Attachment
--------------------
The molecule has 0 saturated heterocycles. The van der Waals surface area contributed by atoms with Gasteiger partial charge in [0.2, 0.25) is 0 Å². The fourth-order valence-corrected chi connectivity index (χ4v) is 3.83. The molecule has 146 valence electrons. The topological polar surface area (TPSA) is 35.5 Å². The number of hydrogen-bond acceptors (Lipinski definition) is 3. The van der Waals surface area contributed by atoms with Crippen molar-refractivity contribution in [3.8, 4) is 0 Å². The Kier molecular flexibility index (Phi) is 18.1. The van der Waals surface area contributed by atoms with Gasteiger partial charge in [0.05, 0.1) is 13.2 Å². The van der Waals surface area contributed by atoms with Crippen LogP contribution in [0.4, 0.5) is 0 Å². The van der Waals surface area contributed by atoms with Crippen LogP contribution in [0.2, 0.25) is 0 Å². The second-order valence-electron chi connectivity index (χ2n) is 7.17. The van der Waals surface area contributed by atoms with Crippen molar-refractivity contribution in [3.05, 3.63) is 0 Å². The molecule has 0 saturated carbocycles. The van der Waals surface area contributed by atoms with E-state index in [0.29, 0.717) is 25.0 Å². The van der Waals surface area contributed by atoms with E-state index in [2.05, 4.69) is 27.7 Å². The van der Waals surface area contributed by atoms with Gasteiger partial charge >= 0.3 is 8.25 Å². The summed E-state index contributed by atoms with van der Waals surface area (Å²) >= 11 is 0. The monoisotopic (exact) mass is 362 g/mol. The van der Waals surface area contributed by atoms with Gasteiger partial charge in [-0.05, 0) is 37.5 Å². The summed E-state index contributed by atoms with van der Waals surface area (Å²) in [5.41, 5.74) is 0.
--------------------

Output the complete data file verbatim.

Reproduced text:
The molecule has 0 saturated heterocycles. The van der Waals surface area contributed by atoms with Gasteiger partial charge in [0.2, 0.25) is 0 Å². The fourth-order valence-corrected chi connectivity index (χ4v) is 3.83. The molecule has 146 valence electrons. The topological polar surface area (TPSA) is 35.5 Å². The number of hydrogen-bond acceptors (Lipinski definition) is 3. The van der Waals surface area contributed by atoms with Crippen molar-refractivity contribution in [3.8, 4) is 0 Å². The Kier molecular flexibility index (Phi) is 18.1. The van der Waals surface area contributed by atoms with Gasteiger partial charge in [0.05, 0.1) is 13.2 Å². The van der Waals surface area contributed by atoms with Crippen LogP contribution in [0.4, 0.5) is 0 Å². The van der Waals surface area contributed by atoms with Crippen LogP contribution in [0.2, 0.25) is 0 Å². The second-order valence-electron chi connectivity index (χ2n) is 7.17. The van der Waals surface area contributed by atoms with Crippen molar-refractivity contribution in [3.05, 3.63) is 0 Å². The molecule has 0 saturated carbocycles. The van der Waals surface area contributed by atoms with E-state index in [0.29, 0.717) is 25.0 Å². The van der Waals surface area contributed by atoms with E-state index in [2.05, 4.69) is 27.7 Å². The van der Waals surface area contributed by atoms with Gasteiger partial charge >= 0.3 is 8.25 Å². The summed E-state index contributed by atoms with van der Waals surface area (Å²) >= 11 is 0. The monoisotopic (exact) mass is 362 g/mol. The van der Waals surface area contributed by atoms with Gasteiger partial charge in [-0.05, 0) is 37.5 Å². The summed E-state index contributed by atoms with van der Waals surface area (Å²) in [5.41, 5.74) is 0.